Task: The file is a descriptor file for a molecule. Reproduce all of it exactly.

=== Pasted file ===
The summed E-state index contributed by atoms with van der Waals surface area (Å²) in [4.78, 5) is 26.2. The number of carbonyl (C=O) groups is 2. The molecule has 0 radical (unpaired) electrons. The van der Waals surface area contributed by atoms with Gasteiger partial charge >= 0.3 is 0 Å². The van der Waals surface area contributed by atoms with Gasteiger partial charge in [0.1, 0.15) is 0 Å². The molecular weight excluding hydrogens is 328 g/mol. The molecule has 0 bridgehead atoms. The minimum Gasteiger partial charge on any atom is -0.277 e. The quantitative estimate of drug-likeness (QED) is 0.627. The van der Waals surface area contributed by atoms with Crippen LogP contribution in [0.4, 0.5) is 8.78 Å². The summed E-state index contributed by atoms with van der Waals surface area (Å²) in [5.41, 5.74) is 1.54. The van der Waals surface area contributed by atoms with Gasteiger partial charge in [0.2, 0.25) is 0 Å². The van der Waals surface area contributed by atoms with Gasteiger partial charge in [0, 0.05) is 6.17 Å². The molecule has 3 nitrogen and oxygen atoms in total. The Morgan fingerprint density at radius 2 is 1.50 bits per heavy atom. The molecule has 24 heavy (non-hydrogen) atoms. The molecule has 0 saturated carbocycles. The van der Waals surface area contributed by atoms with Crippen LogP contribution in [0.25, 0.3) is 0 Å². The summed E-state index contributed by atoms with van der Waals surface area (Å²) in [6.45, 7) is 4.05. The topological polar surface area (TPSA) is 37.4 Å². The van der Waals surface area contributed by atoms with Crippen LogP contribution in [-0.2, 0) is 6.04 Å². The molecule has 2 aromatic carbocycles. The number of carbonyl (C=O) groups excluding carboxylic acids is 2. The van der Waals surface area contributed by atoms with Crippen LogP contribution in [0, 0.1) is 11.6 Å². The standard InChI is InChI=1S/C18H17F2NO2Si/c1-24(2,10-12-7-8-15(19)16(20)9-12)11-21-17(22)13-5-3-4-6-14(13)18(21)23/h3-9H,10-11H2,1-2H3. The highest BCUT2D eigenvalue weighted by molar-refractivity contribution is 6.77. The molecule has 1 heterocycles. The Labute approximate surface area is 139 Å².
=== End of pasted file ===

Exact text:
The summed E-state index contributed by atoms with van der Waals surface area (Å²) in [4.78, 5) is 26.2. The number of carbonyl (C=O) groups is 2. The molecule has 0 radical (unpaired) electrons. The van der Waals surface area contributed by atoms with Gasteiger partial charge >= 0.3 is 0 Å². The van der Waals surface area contributed by atoms with Gasteiger partial charge in [0.1, 0.15) is 0 Å². The molecular weight excluding hydrogens is 328 g/mol. The molecule has 0 bridgehead atoms. The minimum Gasteiger partial charge on any atom is -0.277 e. The quantitative estimate of drug-likeness (QED) is 0.627. The van der Waals surface area contributed by atoms with Crippen LogP contribution in [0.4, 0.5) is 8.78 Å². The summed E-state index contributed by atoms with van der Waals surface area (Å²) in [5.41, 5.74) is 1.54. The van der Waals surface area contributed by atoms with Gasteiger partial charge in [0.2, 0.25) is 0 Å². The van der Waals surface area contributed by atoms with Gasteiger partial charge in [0, 0.05) is 6.17 Å². The molecule has 3 nitrogen and oxygen atoms in total. The Morgan fingerprint density at radius 2 is 1.50 bits per heavy atom. The molecule has 24 heavy (non-hydrogen) atoms. The molecule has 0 saturated carbocycles. The van der Waals surface area contributed by atoms with Crippen LogP contribution in [0.25, 0.3) is 0 Å². The summed E-state index contributed by atoms with van der Waals surface area (Å²) in [6.45, 7) is 4.05. The topological polar surface area (TPSA) is 37.4 Å². The van der Waals surface area contributed by atoms with Crippen LogP contribution in [-0.2, 0) is 6.04 Å². The molecule has 2 aromatic carbocycles. The number of carbonyl (C=O) groups excluding carboxylic acids is 2. The van der Waals surface area contributed by atoms with Crippen LogP contribution in [0, 0.1) is 11.6 Å². The standard InChI is InChI=1S/C18H17F2NO2Si/c1-24(2,10-12-7-8-15(19)16(20)9-12)11-21-17(22)13-5-3-4-6-14(13)18(21)23/h3-9H,10-11H2,1-2H3. The highest BCUT2D eigenvalue weighted by molar-refractivity contribution is 6.77. The molecule has 1 heterocycles. The Labute approximate surface area is 139 Å².